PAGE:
Some Facts About the 4th of July

I hope everyone enjoyed their 4th of July.  After the parades, cookouts and fireworks, I came across some interesting details about the holiday, courtesy of the daily email from The Writer’s Almanac

[July 4th] marks the day in 1776 when the Continental Congress approved the Declaration of Independence from Great Britain. The document was approved and signed on July 2, and was formally adopted on July 4; John Adams always felt that the Second of July was America’s true birthday, and wrote to his wife, Abigail, that the date “will be celebrated, by succeeding Generations, as the great anniversary Festival.” He envisioned “Pomp and Parade […] Games, Sports, Guns, Bells, Bonfires and Illuminations from one End of this Continent to the other.” He reportedly refused to appear at annual Fourth of July celebrations for the rest of his life, in protest. He died on July 4, 1826, the 50th anniversary of the Declaration’s adoption – as did Thomas Jefferson, who had written most of the document.

It was traditional in the British Colonies to celebrate the king’s birthday every summer, with bonfires, parades, and speeches. During the summer of 1776, they held mock funerals for King George instead – with bonfires, parades, and speeches. They also read the Declaration of Independence aloud as soon as it was adopted. Philadelphia held the first formal Independence Day celebration in 1777, with bells and fireworks; in 1778, General George Washington called for double rations of rum for the troops, and in 1781, Massachusetts was the first to name July 4 an official state holiday. Congress declared it a national holiday in 1870.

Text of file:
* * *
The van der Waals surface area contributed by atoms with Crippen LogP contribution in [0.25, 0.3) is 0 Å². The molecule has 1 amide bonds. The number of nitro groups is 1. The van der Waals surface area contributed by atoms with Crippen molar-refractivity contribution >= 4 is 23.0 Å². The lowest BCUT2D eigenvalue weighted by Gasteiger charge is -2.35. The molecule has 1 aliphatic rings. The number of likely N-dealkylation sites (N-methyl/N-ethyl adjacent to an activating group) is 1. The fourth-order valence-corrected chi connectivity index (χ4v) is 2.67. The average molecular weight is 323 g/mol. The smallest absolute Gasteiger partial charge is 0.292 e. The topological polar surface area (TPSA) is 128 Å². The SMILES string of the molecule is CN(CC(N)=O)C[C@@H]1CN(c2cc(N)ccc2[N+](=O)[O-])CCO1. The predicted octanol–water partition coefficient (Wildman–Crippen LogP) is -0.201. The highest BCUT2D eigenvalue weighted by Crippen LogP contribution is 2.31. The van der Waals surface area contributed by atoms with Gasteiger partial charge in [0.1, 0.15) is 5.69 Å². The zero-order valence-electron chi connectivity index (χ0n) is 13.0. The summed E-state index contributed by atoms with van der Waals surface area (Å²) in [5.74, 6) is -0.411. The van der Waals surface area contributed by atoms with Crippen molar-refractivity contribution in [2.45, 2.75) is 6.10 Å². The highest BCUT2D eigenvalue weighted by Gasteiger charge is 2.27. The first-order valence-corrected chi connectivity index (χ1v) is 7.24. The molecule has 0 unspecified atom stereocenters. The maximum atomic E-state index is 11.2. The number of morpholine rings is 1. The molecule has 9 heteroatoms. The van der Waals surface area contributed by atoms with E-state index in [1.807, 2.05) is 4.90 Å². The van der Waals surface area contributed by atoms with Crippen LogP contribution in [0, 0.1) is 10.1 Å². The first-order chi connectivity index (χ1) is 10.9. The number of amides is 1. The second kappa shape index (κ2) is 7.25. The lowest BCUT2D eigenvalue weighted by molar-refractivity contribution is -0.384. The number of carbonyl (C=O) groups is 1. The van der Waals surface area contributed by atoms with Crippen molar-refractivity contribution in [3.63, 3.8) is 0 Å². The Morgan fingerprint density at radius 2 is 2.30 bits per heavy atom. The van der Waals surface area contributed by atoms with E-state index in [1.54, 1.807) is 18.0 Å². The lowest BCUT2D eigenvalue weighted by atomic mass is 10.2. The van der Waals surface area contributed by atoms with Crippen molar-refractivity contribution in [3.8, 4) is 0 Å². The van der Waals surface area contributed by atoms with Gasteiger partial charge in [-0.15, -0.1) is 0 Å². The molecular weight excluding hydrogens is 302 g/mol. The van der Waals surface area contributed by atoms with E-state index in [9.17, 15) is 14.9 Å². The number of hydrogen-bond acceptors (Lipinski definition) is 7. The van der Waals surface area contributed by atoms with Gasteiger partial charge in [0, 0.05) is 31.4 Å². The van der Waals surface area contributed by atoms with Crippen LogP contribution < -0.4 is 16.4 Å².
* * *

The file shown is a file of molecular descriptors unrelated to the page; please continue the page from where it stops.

Jefferson turned down a request to appear at the 50th anniversary celebration in Washington, D.C.; it was the last letter he ever wrote, and in it he expressed his hope for the Declaration of Independence:

“May it be to the world, what I believe it will be […] the signal of arousing men to burst the chains […] and to assume the blessings and security of self-government. […] All eyes are opened, or opening, to the rights of man. […] For ourselves, let the annual return of this day forever refresh our recollections of these rights, and an undiminished devotion to them.”

The details of history are always the most fun.

From The Writer’s Almanac, July 4, 2016,

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